2022: Turn the Misery Index into the Satisfaction Index

The Misery Index is an economic metric created during the Johnson administration to demonstrate the general feeling of consumers in the US economy. Simply, it is calculated by adding the Inflation Rate to the Unemployment Rate. The higher the resulting number, the more miserable consumers are feeling. The lower the number, the more satisfied consumers are likely to be.

Currently, the Misery Index is 10.19 which is slightly better than it was in June (11.29) but noticeably higher than January (7.70) of this year. For historical context, since 1960, the highest misery indexes occurred during the Carter administration – 21.98 in June 1980, for instance – and the lowest occurred during the Obama administration – 5.06 in September 2015.

These are national numbers, of course, and the ones that would, in most cases, matter the most to your credit union would be the inflation and unemployment rates in your local markets. While inflation rates don’t tend to vary much from market to market (although prices do vary), unemployment rates are definitely dependent on what’s going on from market to market.

As you consider the Misery Index for your markets and members, it’s equally important to consider what it might be for your employees, as well. After all, their families and households are likely affected by the same local and national economic factors as your members. Further, it’s necessary to define what your credit union is doing to help members and employees during this moderately “miserable” economic time, particularly if you layer-on the emotional misery many are still wrestling with from the pandemic.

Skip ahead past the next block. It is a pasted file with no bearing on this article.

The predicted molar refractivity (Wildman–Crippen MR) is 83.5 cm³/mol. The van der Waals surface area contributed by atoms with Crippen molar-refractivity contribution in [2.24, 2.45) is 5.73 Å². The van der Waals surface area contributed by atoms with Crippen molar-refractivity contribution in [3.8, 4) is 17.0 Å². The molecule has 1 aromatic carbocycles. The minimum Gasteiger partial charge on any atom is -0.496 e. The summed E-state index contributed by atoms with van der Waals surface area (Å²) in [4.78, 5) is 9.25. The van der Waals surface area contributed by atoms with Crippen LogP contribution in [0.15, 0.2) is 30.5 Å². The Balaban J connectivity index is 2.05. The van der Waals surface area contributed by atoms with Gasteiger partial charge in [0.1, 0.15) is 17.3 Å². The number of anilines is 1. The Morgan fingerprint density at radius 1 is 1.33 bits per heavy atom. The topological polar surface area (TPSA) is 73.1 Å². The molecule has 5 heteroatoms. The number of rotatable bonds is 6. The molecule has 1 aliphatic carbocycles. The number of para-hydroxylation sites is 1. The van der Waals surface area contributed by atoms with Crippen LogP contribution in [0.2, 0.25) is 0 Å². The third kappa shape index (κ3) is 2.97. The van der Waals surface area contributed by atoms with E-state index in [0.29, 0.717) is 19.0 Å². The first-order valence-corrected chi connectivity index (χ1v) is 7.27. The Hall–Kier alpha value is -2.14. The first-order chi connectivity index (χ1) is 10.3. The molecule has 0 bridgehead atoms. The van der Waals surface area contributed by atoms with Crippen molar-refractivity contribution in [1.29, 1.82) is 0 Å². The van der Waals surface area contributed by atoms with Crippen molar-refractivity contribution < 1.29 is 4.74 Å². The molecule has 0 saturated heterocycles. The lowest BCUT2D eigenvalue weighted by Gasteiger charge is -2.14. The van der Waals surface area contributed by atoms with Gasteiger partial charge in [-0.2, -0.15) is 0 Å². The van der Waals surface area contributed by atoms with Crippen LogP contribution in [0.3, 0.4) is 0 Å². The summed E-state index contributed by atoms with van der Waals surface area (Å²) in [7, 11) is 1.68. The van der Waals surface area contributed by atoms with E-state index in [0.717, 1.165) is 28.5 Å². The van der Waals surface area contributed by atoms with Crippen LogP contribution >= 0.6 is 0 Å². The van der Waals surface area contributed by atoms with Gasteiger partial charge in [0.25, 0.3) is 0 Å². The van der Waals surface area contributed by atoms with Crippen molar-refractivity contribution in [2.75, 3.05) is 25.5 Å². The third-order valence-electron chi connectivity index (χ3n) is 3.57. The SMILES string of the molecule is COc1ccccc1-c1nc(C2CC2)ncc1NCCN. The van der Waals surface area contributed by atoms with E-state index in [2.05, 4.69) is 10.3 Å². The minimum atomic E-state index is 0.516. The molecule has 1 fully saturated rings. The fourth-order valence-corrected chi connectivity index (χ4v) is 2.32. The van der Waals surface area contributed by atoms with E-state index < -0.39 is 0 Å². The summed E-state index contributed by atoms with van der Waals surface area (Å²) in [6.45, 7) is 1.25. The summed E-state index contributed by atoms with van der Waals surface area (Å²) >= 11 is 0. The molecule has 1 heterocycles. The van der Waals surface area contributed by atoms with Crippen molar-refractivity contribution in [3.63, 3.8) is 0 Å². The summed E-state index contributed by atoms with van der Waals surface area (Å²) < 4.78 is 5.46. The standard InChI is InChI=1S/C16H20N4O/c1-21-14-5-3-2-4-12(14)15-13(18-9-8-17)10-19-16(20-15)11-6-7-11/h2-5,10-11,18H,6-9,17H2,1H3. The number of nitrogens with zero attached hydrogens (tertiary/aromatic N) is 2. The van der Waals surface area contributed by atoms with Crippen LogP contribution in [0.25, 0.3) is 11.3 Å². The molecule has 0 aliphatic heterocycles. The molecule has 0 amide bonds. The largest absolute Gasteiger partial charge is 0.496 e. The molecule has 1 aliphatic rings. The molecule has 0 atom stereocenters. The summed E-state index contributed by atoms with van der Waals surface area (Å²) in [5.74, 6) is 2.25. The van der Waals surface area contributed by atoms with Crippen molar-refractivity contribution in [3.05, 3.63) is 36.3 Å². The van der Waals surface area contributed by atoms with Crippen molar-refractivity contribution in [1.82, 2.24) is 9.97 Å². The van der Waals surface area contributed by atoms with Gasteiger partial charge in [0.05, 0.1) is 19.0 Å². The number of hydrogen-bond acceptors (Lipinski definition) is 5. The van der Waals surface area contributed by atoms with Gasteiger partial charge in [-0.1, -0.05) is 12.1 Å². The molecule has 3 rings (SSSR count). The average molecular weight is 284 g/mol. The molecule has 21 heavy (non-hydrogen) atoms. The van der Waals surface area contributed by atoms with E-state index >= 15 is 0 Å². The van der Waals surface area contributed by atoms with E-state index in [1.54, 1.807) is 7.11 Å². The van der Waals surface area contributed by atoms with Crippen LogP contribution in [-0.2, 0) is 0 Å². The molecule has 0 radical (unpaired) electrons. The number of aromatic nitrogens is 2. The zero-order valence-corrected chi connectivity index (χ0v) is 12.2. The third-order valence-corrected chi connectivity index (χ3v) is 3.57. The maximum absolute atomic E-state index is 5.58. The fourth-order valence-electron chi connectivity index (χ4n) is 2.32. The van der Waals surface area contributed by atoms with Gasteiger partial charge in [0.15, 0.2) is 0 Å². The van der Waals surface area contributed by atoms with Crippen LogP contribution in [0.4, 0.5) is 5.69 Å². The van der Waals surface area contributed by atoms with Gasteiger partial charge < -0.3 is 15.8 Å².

Ok, enough talk about misery … let’s turn this discussion on its head and focus on the other, more positive side. Instead of worrying about the misery of members and employees, let’s home in on their satisfaction or pleasure or gratification. As we strategize to thrive in 2022, let’s identify the ways we are and can drive satisfaction in spite of the not-so-positive unemployment and inflation issues that are occurring in many markets.

The “Satisfaction Index” at your credit union should be measured by simply adding your member satisfaction metric to your employee satisfaction metric. (Some of you may be measuring NPS and eNPS instead of satisfaction and while I don’t think that’s totally appropriate for this effort, it’ll be acceptable to start.) Unlike the Misery Index, however, in the case of the Satisfaction Index, the higher the number, the better. You’ll want to strive for as big of a number as possible – I would think 150 would be your floor (assuming a minimum target of 75% for each metric).

In the process of strategizing for an optimal Satisfaction Index, acknowledge that your efforts to drive member satisfaction and employee satisfaction should be tightly synchronized. That is, your effort to maximize one should be similar, if not the same, as efforts to maximize the other. What you do to create highly satisfied members can and should be done, in most instances, to create highly satisfied employees. (For instance, “treat me like a person” is a key driver in both member and employee satisfaction.)

Following are three specific and actionable things you can do today to position your credit union for the absolutely highest Satisfaction Index in 2022 (and beyond):

Lead with Empathy: there is a once-in-a-lifetime opportunity today to show the highest levels of empathy with both members and employees. Regardless of the Misery Index level in your community, everyone’s lives have been affected to some extent and that impact has been highly personal. Recognizing the personal nature of that impact and responding with sincere empathy will separate your credit union in a positive way. As we’ve said in previous articles, it is your secret sauce!